Press release

Flood barrier drop-ins for residents

The Environment Agency has developed deployment plans for temporary barriers in two new communities in the north east.

Image shows temporary barriers being deployed in Newcastle

Residents in two north east communities are urged to attend drop-in events to find out how temporary barriers will help protect them from flooding.

The Environment Agency has been working with partners at Gateshead Council and Northumberland County Council to develop flood barrier deployment plans for Dunston and North Blyth.

The two communities have been identified as locations where temporary barriers could reduce the risk of flooding to properties when high tides are expected.

In Dunston, the barriers will be used along Railway Street between Team Street and Staithes Road.

At North Blyth the barriers will be used along the bottom of Worsdell Street, Dale Street and Gray Street.

The Environment Agency is inviting local residents from Dunston and North Blyth to attend community drop-in events to find out more about how the temporary barriers will be used, and to provide residents with the opportunity to speak to staff. Plans will also be available to show where the barriers will be deployed if needed.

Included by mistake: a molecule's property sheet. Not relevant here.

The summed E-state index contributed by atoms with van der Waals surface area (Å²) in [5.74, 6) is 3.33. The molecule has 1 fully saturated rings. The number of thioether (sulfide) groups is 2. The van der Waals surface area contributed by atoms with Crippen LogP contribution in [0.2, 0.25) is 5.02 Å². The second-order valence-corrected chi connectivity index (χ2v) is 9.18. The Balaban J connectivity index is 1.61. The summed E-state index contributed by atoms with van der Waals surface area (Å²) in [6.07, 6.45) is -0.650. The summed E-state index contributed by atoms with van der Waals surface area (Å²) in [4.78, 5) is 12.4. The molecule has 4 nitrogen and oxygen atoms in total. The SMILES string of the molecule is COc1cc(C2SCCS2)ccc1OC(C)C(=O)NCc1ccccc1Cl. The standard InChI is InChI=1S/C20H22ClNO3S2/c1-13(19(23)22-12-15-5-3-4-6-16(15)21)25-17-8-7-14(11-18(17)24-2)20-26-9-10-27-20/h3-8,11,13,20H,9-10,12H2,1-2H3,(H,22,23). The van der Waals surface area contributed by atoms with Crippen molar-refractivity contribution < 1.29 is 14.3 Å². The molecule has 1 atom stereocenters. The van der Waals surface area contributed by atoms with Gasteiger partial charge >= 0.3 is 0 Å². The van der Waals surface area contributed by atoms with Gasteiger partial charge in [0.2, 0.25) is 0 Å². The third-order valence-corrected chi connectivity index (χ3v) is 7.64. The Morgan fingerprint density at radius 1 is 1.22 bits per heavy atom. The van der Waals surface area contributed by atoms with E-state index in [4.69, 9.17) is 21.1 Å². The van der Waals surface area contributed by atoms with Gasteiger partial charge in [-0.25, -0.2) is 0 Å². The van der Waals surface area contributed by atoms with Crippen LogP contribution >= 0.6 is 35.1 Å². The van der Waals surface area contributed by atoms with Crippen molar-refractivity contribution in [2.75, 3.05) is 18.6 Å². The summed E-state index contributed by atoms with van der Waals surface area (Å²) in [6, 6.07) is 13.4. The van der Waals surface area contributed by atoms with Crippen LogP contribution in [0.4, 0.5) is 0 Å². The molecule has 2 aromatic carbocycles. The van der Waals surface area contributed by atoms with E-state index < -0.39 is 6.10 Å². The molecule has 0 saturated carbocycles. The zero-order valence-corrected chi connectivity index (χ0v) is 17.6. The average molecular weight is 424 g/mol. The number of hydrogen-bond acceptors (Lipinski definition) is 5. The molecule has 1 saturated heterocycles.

The drop-in events take place on:

  • Wednesday 29 November, between 4pm and 7.30pm at North Blyth Bar and Social Club.
  • Tuesday 5 December, between 4.30pm and 7.30pm at Dunston Community Centre, Collingwood Terrace, Gateshead, NE11 9EB.

The barriers have previously been used successfully at both Newcastle Quayside and elsewhere in Blyth during January’s tidal surge.

They are a series of one-metre high, lightweight metal barriers which are clipped together and then covered in tarpaulin, before being weighed down by metal chains and sandbags.

David Clark, from the Environment Agency’s Flood and Coastal Risk Management team in the north east, said:

We know the devastating impact flooding has on homes and businesses and are continually looking for ways to protect our communities.

We’ve already used the temporary barriers in real-time during this year’s tidal surge and we are well practised at their deployment to help reduce the impact of the flood.

We’ve been working hard to develop deployment plans for new locations which will benefit from a temporary barrier deployment and I’d encourage residents at both Dunston and North Blyth to come along and find out more about how it will work in their community.

While we can never completely eliminate the risk of flooding these temporary barriers are another weapon in our armoury.

Published 28 November 2017